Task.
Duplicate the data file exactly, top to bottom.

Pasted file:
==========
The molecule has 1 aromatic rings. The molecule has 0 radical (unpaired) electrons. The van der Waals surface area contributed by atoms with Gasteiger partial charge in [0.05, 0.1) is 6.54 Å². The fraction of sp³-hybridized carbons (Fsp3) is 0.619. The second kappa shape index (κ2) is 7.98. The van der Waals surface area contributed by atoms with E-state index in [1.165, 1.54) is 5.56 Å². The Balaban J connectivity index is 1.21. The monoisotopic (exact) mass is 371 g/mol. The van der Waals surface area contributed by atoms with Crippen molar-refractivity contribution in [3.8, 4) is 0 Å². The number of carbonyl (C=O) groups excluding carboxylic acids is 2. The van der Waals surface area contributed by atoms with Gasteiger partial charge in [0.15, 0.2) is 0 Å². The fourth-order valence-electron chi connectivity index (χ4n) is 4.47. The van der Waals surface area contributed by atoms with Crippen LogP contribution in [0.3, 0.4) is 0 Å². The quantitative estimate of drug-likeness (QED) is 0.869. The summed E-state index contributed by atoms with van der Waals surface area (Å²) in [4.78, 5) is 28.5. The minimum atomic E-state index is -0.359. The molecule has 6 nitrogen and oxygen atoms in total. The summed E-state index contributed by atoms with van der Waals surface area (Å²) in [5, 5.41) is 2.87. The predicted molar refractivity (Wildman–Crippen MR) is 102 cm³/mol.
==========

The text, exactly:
The molecule has 1 aromatic rings. The molecule has 0 radical (unpaired) electrons. The van der Waals surface area contributed by atoms with Gasteiger partial charge in [0.05, 0.1) is 6.54 Å². The fraction of sp³-hybridized carbons (Fsp3) is 0.619. The second kappa shape index (κ2) is 7.98. The van der Waals surface area contributed by atoms with E-state index in [1.165, 1.54) is 5.56 Å². The Balaban J connectivity index is 1.21. The monoisotopic (exact) mass is 371 g/mol. The van der Waals surface area contributed by atoms with Crippen molar-refractivity contribution in [3.8, 4) is 0 Å². The number of carbonyl (C=O) groups excluding carboxylic acids is 2. The van der Waals surface area contributed by atoms with Gasteiger partial charge in [0.15, 0.2) is 0 Å². The fourth-order valence-electron chi connectivity index (χ4n) is 4.47. The van der Waals surface area contributed by atoms with Crippen LogP contribution in [0.3, 0.4) is 0 Å². The quantitative estimate of drug-likeness (QED) is 0.869. The summed E-state index contributed by atoms with van der Waals surface area (Å²) in [4.78, 5) is 28.5. The minimum atomic E-state index is -0.359. The molecule has 6 nitrogen and oxygen atoms in total. The summed E-state index contributed by atoms with van der Waals surface area (Å²) in [5, 5.41) is 2.87. The predicted molar refractivity (Wildman–Crippen MR) is 102 cm³/mol.